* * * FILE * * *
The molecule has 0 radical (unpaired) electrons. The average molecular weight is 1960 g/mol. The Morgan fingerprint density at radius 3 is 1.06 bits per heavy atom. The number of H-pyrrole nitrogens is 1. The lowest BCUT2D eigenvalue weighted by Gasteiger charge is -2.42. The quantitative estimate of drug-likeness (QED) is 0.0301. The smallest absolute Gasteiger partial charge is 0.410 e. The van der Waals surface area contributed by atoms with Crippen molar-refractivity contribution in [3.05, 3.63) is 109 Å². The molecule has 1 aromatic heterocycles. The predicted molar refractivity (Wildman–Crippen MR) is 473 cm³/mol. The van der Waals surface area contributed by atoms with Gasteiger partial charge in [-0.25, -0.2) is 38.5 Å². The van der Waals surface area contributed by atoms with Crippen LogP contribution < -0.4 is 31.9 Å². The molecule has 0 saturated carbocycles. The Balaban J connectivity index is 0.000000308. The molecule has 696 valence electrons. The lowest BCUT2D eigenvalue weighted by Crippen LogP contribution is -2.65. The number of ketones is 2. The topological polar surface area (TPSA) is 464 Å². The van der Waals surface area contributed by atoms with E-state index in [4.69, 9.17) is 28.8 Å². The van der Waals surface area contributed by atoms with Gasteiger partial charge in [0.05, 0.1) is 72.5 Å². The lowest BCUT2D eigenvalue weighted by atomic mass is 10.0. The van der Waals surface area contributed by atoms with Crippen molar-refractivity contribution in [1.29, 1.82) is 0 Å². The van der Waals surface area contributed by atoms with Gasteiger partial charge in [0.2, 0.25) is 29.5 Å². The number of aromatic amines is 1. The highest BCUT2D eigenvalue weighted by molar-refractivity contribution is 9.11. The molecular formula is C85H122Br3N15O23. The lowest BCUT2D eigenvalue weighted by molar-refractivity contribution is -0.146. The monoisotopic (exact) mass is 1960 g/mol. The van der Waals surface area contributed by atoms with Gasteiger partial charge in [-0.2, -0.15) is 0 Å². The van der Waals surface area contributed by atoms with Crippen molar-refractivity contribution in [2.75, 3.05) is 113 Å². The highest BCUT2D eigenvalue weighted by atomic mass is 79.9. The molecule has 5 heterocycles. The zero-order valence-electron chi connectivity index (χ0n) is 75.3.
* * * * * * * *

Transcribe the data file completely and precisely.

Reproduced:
The molecule has 0 radical (unpaired) electrons. The average molecular weight is 1960 g/mol. The Morgan fingerprint density at radius 3 is 1.06 bits per heavy atom. The number of H-pyrrole nitrogens is 1. The lowest BCUT2D eigenvalue weighted by Gasteiger charge is -2.42. The quantitative estimate of drug-likeness (QED) is 0.0301. The smallest absolute Gasteiger partial charge is 0.410 e. The van der Waals surface area contributed by atoms with Crippen molar-refractivity contribution in [3.05, 3.63) is 109 Å². The molecule has 1 aromatic heterocycles. The predicted molar refractivity (Wildman–Crippen MR) is 473 cm³/mol. The van der Waals surface area contributed by atoms with Gasteiger partial charge in [-0.25, -0.2) is 38.5 Å². The van der Waals surface area contributed by atoms with Crippen LogP contribution < -0.4 is 31.9 Å². The molecule has 0 saturated carbocycles. The Balaban J connectivity index is 0.000000308. The molecule has 696 valence electrons. The lowest BCUT2D eigenvalue weighted by Crippen LogP contribution is -2.65. The number of ketones is 2. The topological polar surface area (TPSA) is 464 Å². The van der Waals surface area contributed by atoms with E-state index in [4.69, 9.17) is 28.8 Å². The van der Waals surface area contributed by atoms with Gasteiger partial charge in [0.05, 0.1) is 72.5 Å². The lowest BCUT2D eigenvalue weighted by atomic mass is 10.0. The van der Waals surface area contributed by atoms with Crippen molar-refractivity contribution in [1.29, 1.82) is 0 Å². The van der Waals surface area contributed by atoms with Gasteiger partial charge in [0.2, 0.25) is 29.5 Å². The number of aromatic amines is 1. The highest BCUT2D eigenvalue weighted by molar-refractivity contribution is 9.11. The molecular formula is C85H122Br3N15O23. The lowest BCUT2D eigenvalue weighted by molar-refractivity contribution is -0.146. The monoisotopic (exact) mass is 1960 g/mol. The van der Waals surface area contributed by atoms with Gasteiger partial charge in [-0.2, -0.15) is 0 Å². The van der Waals surface area contributed by atoms with Crippen molar-refractivity contribution in [2.75, 3.05) is 113 Å². The highest BCUT2D eigenvalue weighted by atomic mass is 79.9. The molecule has 5 heterocycles. The zero-order valence-electron chi connectivity index (χ0n) is 75.3.